are coming home with me.
I received that letter you sent me
from Augusta, Ga., on the 9th of Aug
ust when you were in the hospital.
I was sailing on th? ocean somewhere.
Well, I will close for this time. You
all write when you can. I am always
so glad to hear from you. Good-bye,
Your loving son,
Pvt. John E. Agner.
Co. L, 321 Inf. U. S. A. P. 0. 791.
American Expeditionary Forces.
Addison Mill's Good Record.
In many cotton mill villages
throughout the State there have been
a number of deaths from influenza
since the disease first appeared but
up to this time there has not been a
single death at the Addison Mill. Not
a case of pneumonia developed among
those who were victims of influenza.
The good record made at the Addison
Mill is doubtless largely due to the
greatly improved sanitary condition
of the mill, which is due to the activ
ity and alertness of Mr.vT. A. High
tower, the very capable superintend
ent. The Addison mill village is one
of the cleanest to be found any
where and further improvements of
the grounds and buildings continue.
County Service Flag Raising
November 15 at Edgefield.
Thft date has been fixed for the
raising of the Edgefield county ser
vice flag, by which time we hope gen
eral conditions will have so improv
ed that all the people of our county
can come and be present to do hon
or to all of our boys who are in their
The people are asked to assemble
around the grand stand near the pub
lic' square where the afternoon ex
ercises will begin at 3:30 P. M.
Master of exercises will be Rev.
A. L. Gunter.
Programme for Afternoon.
Music by Machine Gun Band from
Camp Hancock, composed of thirty
Invocation, Rev. R. G. Lee, pastor
of the Baptist church.
Music by Band.
1 .esentatoin of Service Flag to
Edgefield County, Ex-Gov. John C.
iceptance of Flag for County.
l.-j?. J. L. Mims, chairman of Select- J
ive Service for Edgefield County.
Patriotic Music. Band.
General Oliver Edwards is expect
ed to be present.
Evening Programme in Opera House
8:30 P. M.
Hon. B. E. Nicholson, Master of
Music by Band.
Invocation, Rev. E. C. Bailey.
"A Little Girl's Prayer for a Sol
Introduction of State Regent of
South Carolina Daughters American
Address, Mrs. E. W. Duvall, Che
Vocal Solo, "The American Has
Come," Miss Miriam Norris.
Reading-Miss Hortensia Woodson
Introduction of U. S. Navy Chap
lain by Hon. S. McGowan Simkins.
Address, Lieut. L. G. Brokenshire.
Free Will offering for the Red
Music by Band.
At the evening meeting in the Op
era House, the regents of the John
ston, Ridge Spring, Trenton and
Edgefield chapters will be seated on
the platform, as well as the speakers
of the evening and the ministers of
To this evening meeting every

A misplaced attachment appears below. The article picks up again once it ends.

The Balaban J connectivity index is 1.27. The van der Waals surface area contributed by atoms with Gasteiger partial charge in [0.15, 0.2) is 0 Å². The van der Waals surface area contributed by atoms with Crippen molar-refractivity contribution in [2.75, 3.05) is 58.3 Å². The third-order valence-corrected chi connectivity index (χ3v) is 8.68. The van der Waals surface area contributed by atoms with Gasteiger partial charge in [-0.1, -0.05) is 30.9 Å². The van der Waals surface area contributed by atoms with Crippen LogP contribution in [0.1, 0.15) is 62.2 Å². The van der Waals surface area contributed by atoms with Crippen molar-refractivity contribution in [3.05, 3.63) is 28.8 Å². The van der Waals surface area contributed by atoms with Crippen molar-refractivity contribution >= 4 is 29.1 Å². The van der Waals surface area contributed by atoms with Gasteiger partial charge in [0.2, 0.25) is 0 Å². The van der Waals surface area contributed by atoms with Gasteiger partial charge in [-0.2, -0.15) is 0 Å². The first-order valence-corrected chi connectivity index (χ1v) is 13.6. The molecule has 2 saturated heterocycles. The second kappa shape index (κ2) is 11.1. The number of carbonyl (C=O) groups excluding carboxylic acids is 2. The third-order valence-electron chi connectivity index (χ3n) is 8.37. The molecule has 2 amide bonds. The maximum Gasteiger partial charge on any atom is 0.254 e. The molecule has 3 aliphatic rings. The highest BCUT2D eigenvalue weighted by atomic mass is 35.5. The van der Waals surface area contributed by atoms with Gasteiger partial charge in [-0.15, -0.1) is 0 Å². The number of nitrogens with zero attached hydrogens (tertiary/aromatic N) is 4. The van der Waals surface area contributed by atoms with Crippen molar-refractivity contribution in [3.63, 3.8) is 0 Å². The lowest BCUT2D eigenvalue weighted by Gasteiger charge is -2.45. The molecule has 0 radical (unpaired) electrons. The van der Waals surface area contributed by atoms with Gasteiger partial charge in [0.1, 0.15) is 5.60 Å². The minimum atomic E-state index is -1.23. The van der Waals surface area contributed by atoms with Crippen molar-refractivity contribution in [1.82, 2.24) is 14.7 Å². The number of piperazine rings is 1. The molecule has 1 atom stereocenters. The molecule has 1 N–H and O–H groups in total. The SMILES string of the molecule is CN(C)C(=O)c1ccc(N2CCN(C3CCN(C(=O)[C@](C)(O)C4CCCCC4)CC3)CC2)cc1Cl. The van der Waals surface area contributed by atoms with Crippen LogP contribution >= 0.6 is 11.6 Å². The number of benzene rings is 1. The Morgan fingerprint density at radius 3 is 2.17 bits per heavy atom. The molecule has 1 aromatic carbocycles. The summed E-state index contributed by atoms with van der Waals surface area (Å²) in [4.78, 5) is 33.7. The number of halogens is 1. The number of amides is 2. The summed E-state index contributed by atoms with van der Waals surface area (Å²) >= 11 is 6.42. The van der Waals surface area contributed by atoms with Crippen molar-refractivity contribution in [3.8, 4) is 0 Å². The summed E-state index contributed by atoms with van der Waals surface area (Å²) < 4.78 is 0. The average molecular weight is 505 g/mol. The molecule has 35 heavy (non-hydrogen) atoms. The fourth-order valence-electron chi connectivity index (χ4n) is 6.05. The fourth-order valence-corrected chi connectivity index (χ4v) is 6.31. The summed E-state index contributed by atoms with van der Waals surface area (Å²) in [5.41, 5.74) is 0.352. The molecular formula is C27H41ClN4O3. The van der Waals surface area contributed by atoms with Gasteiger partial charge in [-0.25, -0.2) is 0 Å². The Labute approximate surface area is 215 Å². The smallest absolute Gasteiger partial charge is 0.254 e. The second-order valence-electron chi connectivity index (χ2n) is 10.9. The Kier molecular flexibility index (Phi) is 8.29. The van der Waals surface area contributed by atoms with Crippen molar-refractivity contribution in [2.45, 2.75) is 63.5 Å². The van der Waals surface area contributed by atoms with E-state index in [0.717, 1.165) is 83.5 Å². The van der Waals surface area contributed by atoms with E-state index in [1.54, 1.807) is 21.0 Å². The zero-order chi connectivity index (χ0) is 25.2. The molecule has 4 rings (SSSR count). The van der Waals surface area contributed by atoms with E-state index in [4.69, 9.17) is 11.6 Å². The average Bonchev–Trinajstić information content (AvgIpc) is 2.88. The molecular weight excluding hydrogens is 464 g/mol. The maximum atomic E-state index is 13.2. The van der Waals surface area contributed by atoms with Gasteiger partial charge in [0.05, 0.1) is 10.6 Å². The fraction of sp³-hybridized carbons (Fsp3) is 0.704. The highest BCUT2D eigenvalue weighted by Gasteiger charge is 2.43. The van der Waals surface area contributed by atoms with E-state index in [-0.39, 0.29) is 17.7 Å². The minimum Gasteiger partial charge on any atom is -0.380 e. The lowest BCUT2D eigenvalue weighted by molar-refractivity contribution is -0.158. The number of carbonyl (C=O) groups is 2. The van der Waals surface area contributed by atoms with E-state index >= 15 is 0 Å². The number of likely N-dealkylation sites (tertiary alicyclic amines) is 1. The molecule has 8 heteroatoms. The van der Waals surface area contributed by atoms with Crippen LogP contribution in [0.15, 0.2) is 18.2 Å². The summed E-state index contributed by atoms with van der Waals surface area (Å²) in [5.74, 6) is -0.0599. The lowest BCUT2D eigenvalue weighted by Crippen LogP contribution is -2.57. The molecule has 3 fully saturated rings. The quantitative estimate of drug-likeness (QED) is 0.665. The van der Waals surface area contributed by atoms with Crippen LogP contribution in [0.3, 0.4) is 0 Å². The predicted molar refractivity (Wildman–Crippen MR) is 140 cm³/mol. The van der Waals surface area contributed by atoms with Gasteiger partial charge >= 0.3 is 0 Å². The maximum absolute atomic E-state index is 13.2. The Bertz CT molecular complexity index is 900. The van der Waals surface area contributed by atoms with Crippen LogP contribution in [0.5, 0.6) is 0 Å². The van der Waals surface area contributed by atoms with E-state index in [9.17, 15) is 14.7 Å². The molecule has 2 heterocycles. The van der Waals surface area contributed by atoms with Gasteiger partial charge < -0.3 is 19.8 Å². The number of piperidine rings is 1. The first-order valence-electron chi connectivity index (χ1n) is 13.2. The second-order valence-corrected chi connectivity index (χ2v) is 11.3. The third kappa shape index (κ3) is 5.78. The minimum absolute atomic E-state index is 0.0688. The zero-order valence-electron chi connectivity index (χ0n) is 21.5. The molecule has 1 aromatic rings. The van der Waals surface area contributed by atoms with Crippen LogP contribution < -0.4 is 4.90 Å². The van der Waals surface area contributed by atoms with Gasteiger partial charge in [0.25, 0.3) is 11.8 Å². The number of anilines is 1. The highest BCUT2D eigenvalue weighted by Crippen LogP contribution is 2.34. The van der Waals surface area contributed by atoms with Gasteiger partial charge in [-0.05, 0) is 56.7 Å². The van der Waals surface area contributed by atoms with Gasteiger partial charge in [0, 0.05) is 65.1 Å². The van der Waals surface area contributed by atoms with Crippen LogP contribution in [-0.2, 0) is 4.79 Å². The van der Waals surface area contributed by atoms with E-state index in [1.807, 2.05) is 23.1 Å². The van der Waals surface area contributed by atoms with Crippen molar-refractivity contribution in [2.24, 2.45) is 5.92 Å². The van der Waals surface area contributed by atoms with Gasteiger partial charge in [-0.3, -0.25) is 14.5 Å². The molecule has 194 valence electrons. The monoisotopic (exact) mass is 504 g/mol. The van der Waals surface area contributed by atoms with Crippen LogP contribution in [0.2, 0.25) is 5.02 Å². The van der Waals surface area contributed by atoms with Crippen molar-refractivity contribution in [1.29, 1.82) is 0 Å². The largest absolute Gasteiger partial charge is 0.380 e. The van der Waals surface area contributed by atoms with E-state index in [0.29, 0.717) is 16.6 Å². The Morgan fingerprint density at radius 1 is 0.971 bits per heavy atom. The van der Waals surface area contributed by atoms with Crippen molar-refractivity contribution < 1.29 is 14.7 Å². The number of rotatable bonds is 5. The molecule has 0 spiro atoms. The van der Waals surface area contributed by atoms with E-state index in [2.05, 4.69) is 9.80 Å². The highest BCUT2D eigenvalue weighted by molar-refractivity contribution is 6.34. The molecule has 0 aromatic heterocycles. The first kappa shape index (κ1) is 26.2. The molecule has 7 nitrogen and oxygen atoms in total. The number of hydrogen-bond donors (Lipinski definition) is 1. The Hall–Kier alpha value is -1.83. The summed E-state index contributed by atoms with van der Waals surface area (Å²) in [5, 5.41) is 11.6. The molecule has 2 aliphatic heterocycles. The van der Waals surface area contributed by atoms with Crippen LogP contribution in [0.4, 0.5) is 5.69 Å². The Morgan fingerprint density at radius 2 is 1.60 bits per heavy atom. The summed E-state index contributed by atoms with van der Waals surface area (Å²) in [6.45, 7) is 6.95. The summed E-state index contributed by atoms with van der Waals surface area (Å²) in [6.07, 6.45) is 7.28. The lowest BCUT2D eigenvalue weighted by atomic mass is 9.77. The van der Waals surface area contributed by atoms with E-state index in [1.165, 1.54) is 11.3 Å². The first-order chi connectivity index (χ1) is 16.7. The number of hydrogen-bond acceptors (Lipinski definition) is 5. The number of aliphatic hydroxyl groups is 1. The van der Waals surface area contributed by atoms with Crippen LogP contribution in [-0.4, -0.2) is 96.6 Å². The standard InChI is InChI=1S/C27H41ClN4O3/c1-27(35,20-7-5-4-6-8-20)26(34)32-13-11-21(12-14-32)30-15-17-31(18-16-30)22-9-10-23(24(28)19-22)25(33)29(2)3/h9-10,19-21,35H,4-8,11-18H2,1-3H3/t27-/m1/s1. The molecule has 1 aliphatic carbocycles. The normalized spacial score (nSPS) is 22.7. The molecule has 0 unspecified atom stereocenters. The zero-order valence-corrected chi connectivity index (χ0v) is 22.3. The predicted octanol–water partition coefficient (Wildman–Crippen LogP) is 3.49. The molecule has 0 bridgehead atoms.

body is invited.
Service Sunday Morning.
The Advertiser has been requested
to announce that the regular service
will be held at the Baptist church
Sunday morning at 11:30 o'clock.
Rev. R. G. Lee is steaily recovering
from a recent attack of influenza
and will be sufficiently strong to
preach his first sermon since accept
ing the pastorate. All members of
the church are requested to take their
j monthly envelopes with them to the
?Sunday morning service ,making a
generous contribution under the bud
?get adopted for 1918.
No Service at Horn's Creek.
On account of the holding of a
patriotic rally at Edgefield at the
same hour-3:00 o'clock-the regu
lar service will not be held at Horn's
Creek next Sunday afternoon.
Mr. Padgett Expresses Appre
ciation of People of
Edgefield, S. C., November 1, 1918
Editor Edgefield Advertiser:
I desire to express my heartfelt
appreciation for the services render
ed by your paper in the Fourth Lib
erty Loan Campaign in our county
in opening its columns unhesitating
ly and unstintingly for the publica
j tion of everything that conduced and
contributed to the sueeess of the
I also desire to acknowledge the
valuable services rendered by all com
mittees, solicitors, canvassers, speak
ers and bank officials who worked
with me in the campaign and helped
to make it a good success. You de
serve the honor of well done to be
conferred by the home guard.
If the name of any subscriber has
been omitted from the published lists
it has not been intentional. I have
tried to have the names of all sub
scribers published. Should you fail
to find your name in one paper, you
may probably find it in the other.
None except those doing the work in
cident to one of these campaigns
knows the extent of the labor,
A. E. Padgett, County Chaiwtan.
Three Calls For Men.
The local board has received three
calls for men, besides the 10 white
men who were sent to Camp Wads
worth yesterday morning. Five white
men will be sent to Fort Moultrie,
near Charleston, about November 15.
Forty-four negroes will be sent to
Camp Wadsworth about November
20 and t'.drty-three negroes will be
sent to Camp Sevier soon after the
20th. All of these men will be taken
from the registration of September
Patriotic Rally Sunday After
Tell your friends about the patri
otic rally in the interest of the Unit
ed War Work to be held in the Bap
tist church Sunday afternoon at 3:00
o'clock. Everybody from every sec
tion of the county is invited to be
present. Two prominent speakers
neither of them "home talent"-will'
deliver addresses. Patriotic music will
be rendered. Do not fail to attend.
The ban has been taken off of auto
mobile travel on Sunday, consequent
ly car owners from a distance can at
tend without violence to their con
------- ? - ,